This is the first ethnographic study of lala (lesbian, bisexual, and transgender) communities and politics in China, focusing on the city of Shanghai. Based on several years of in-depth interviews, the volume concentrates on lalas' everyday struggle to reconcile same-sex desire with a dominant rhetoric of family harmony and compulsory marriage, all within a culture denying women’s active and legitimate sexual agency. Lucetta Yip Lo Kam reads discourses on homophobia in China, including the rhetoric of 'Chinese tolerance' and considers the heteronormative demands imposed on tongzhi subjects. She treats 'the politics of public correctness' as a newly emerging tongzhi practice developed from the culturally specific, Chinese forms of regulation that inform tongzhi survival strategies and self-identification.
Alternating between Kam's own queer biography and her extensive ethnographic findings, this text offers a contemporary portrait of female tongzhi communities and politics in urban China, making an invaluable contribution to global discussions and international debates on same-sex intimacies, homophobia, coming-out politics, and sexual governance.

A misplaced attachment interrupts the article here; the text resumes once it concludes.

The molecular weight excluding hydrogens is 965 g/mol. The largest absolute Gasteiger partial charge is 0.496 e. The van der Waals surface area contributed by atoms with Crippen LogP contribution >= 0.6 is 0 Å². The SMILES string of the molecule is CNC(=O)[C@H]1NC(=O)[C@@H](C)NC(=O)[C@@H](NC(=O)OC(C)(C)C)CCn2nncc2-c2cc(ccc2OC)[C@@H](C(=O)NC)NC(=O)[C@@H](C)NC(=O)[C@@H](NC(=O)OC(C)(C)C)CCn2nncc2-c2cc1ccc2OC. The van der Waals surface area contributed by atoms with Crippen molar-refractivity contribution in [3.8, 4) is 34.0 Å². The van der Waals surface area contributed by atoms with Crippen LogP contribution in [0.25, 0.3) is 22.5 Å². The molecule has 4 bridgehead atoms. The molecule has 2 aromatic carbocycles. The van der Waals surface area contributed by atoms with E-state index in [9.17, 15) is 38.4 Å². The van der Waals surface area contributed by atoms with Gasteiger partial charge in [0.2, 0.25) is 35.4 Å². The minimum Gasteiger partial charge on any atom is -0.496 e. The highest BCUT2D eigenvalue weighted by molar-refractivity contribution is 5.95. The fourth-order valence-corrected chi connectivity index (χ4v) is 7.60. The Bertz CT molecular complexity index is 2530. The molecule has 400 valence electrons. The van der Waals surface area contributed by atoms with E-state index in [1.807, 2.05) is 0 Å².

Lucetta Yip Lo Kam is an assistant professor in the Department of Humanities and Creative Writing at Hong Kong Baptist University. She is the editor and illustrator of Lunar Desires: Her First Same-Sex Love in Her Own Words (in Chinese, a collection of 26 self-narratives of women from Hong Kong, Macau and the overseas, 2001).
- Introduction: Reconnecting Selves and Communities(第13页)
- 1. Lala Communities in the Shaping(第31页)
- 2. Public Discussions(第51页)
- 3. Private Dilemma(第71页)
- 4. Negotiating the Public and the Private(第85页)
- 5. A Smile on the Surface: The Politics of Public Correctness(第101页)
- Conclusion: Seeing Diversity Among Us(第117页)
- Profiles of Key Informants(第125页)